Indie Artist Insider 018 – Fine Tuning Your Live Performance

Fine Tuning Your Live Performance

Welcome to The Indie Artist Insider.  Every week, we will post a new video containing tips, tricks, and sound advice on how to succeed in the music business.  We will start off targeting those who are new to the music scene and progress into topics for the most seasoned and veteran musicians.

Hello and welcome to another edition of the Indie artist Insider, in this episode we will talk about Fine Tuning your live performance

If you are just staring out playing shows, or of you’re a veteran of the concert stage, regular evaluation of your live performance and slight adjustments can keep your shows fresh and your fans happy.

Open your show with a dynamic and energetic number.  Opening with a ballad starts the show off on a slow tone and may quickly lose the audience.  Hit them with energy and fill the room with an upbeat catchy, hook-laden song.

Speaking of ballads, it is usually never a good idea to do more than one ballad in a row.  Try to keep the set mixed, with uptempo songs and slower songs alternating.  

Always go over your gear, replacing strings, batteries and anything else that looks warn or in need of replacement.  Check cables before every show.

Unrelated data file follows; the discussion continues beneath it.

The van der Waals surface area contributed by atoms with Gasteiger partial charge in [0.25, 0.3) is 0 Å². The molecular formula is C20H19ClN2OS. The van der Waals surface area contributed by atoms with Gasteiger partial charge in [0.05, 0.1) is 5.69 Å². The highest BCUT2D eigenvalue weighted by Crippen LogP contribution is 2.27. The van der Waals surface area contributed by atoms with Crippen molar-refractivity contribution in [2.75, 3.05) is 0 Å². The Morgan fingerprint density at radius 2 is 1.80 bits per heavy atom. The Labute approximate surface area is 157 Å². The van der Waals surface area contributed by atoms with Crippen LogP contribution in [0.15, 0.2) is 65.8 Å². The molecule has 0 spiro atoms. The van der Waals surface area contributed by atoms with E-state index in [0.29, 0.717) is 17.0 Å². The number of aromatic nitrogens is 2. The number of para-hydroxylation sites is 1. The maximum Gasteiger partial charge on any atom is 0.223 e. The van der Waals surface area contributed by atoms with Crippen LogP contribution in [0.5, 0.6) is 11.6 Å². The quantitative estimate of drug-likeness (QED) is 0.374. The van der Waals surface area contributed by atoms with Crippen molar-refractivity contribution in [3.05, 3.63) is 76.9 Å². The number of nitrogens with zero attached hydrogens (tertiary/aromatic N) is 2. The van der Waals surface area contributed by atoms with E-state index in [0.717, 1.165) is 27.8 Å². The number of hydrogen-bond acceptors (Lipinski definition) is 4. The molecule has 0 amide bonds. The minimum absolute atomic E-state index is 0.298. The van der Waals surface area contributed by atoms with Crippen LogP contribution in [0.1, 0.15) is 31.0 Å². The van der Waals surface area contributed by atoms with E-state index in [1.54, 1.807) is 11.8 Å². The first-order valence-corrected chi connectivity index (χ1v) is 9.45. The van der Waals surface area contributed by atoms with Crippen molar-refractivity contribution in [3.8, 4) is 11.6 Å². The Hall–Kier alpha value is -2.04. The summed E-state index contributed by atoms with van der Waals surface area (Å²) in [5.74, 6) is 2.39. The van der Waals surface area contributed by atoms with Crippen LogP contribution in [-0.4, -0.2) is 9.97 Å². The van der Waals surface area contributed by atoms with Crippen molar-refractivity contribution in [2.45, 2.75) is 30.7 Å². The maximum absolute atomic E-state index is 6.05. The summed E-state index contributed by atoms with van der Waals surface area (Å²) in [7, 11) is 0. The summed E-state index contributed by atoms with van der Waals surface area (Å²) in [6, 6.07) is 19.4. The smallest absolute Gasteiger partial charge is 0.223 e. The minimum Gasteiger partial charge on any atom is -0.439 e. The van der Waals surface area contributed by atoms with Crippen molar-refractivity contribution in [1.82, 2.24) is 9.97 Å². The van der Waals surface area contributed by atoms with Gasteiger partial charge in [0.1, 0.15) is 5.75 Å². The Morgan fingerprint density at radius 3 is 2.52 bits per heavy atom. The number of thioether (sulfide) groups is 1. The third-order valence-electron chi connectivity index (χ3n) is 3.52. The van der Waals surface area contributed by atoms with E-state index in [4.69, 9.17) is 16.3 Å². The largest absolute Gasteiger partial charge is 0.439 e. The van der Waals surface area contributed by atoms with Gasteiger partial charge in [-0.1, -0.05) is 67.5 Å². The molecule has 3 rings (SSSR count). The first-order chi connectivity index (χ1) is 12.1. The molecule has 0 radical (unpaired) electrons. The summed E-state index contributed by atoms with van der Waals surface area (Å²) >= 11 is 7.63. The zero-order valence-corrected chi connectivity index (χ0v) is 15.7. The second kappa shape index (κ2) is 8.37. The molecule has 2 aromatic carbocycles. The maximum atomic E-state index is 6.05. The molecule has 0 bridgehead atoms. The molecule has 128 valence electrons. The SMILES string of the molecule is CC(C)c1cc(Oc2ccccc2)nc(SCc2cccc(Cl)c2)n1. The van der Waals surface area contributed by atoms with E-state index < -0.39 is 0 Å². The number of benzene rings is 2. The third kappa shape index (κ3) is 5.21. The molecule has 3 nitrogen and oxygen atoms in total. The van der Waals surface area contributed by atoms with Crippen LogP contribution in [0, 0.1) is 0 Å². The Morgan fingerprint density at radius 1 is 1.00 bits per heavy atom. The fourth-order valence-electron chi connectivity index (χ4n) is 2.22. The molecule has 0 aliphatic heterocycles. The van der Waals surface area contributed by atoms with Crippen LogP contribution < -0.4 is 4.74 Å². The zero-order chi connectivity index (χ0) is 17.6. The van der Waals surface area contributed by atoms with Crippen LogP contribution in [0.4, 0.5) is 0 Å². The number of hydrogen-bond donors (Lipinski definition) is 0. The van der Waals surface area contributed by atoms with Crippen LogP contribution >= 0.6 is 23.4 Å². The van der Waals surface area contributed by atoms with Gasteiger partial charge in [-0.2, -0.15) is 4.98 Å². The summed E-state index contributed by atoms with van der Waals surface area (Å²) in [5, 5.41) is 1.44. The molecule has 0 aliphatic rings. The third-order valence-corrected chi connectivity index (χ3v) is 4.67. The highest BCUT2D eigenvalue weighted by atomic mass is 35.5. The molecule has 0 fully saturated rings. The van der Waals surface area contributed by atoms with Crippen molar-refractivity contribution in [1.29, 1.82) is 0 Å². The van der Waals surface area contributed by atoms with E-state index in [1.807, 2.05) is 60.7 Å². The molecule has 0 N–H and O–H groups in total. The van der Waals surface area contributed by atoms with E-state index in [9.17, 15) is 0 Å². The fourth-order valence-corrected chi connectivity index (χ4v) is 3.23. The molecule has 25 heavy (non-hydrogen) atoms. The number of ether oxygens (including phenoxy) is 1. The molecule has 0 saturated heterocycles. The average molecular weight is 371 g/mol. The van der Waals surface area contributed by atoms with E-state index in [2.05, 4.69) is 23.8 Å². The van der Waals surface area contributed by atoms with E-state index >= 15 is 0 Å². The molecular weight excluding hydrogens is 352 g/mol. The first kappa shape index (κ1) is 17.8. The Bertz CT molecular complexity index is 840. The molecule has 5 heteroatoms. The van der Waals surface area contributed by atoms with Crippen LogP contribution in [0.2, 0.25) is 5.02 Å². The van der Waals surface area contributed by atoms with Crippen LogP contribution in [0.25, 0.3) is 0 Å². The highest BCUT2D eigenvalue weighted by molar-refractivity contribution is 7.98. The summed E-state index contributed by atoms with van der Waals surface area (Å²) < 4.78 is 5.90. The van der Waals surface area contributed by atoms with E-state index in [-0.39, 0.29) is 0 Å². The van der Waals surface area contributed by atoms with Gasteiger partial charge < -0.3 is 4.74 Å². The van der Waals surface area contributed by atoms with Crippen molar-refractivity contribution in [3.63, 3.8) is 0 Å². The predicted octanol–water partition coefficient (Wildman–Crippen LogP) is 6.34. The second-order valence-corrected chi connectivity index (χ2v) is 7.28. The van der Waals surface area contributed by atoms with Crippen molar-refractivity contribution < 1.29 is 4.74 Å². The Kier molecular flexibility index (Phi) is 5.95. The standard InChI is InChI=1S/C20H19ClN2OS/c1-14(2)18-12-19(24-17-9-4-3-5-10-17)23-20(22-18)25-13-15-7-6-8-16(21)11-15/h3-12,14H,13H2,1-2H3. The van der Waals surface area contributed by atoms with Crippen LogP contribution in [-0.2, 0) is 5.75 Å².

Make sure songs flow well and transition well.  Avoid long pauses between songs,  Work out setlists that total 30, 45, 60, 90, and 120 minutes, so you can easily slip into any show and fill any time slot.  Learn some covers if you do not yet have enough original material.

Keeping your instrument volume consistent with others on stage.  That is very important.  Having one instrument twice as loud as everything else on stage will make it hard for band members to hear the totality of the band’s sound and make it difficult for the front of house engineer to get an even mix for the room.  

Consider the bands you are playing with and the makeup of the audience, when determining your set list.  Choose songs that will fit the vibe and resonate with the audience.

Taking time to periodically adjust and fine tune your set will not only keep it interesting for fans who see multiple shows, it will keep things fun and different for the band, so you will be less likely to go “through the motions” on stage, or “phoning it in.“


If you have any topics you would like to see covered on the Indie Artist Insider, please email host Joe Kleon at

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